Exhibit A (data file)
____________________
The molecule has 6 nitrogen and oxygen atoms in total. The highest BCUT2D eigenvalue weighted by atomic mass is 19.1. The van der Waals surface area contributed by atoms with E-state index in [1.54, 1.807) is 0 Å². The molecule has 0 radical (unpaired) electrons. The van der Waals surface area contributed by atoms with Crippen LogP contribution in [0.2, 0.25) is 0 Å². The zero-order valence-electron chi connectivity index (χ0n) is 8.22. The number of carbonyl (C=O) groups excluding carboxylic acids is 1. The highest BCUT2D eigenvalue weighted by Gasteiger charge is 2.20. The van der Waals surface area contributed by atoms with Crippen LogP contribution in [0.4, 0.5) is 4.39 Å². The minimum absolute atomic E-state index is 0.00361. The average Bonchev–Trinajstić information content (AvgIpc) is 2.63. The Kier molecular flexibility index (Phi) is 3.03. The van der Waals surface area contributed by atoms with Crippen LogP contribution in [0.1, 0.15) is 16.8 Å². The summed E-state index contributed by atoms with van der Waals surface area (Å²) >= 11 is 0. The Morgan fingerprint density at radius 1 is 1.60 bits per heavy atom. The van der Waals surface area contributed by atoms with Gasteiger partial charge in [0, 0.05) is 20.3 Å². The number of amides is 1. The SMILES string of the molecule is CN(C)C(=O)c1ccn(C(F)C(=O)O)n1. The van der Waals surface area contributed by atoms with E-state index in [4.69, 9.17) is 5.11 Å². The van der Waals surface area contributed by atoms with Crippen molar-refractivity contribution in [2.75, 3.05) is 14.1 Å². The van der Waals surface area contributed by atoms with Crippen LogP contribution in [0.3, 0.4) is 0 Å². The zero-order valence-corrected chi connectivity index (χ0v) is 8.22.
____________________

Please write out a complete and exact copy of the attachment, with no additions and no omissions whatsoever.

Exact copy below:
The molecule has 6 nitrogen and oxygen atoms in total. The highest BCUT2D eigenvalue weighted by atomic mass is 19.1. The van der Waals surface area contributed by atoms with E-state index in [1.54, 1.807) is 0 Å². The molecule has 0 radical (unpaired) electrons. The van der Waals surface area contributed by atoms with Crippen LogP contribution in [0.2, 0.25) is 0 Å². The zero-order valence-electron chi connectivity index (χ0n) is 8.22. The number of carbonyl (C=O) groups excluding carboxylic acids is 1. The highest BCUT2D eigenvalue weighted by Gasteiger charge is 2.20. The van der Waals surface area contributed by atoms with Crippen LogP contribution in [0.4, 0.5) is 4.39 Å². The minimum absolute atomic E-state index is 0.00361. The average Bonchev–Trinajstić information content (AvgIpc) is 2.63. The Kier molecular flexibility index (Phi) is 3.03. The van der Waals surface area contributed by atoms with Crippen LogP contribution in [0.1, 0.15) is 16.8 Å². The summed E-state index contributed by atoms with van der Waals surface area (Å²) >= 11 is 0. The Morgan fingerprint density at radius 1 is 1.60 bits per heavy atom. The van der Waals surface area contributed by atoms with Gasteiger partial charge in [0, 0.05) is 20.3 Å². The number of amides is 1. The SMILES string of the molecule is CN(C)C(=O)c1ccn(C(F)C(=O)O)n1. The van der Waals surface area contributed by atoms with E-state index in [4.69, 9.17) is 5.11 Å². The van der Waals surface area contributed by atoms with Crippen molar-refractivity contribution in [2.75, 3.05) is 14.1 Å². The van der Waals surface area contributed by atoms with Crippen LogP contribution in [0.3, 0.4) is 0 Å². The zero-order valence-corrected chi connectivity index (χ0v) is 8.22.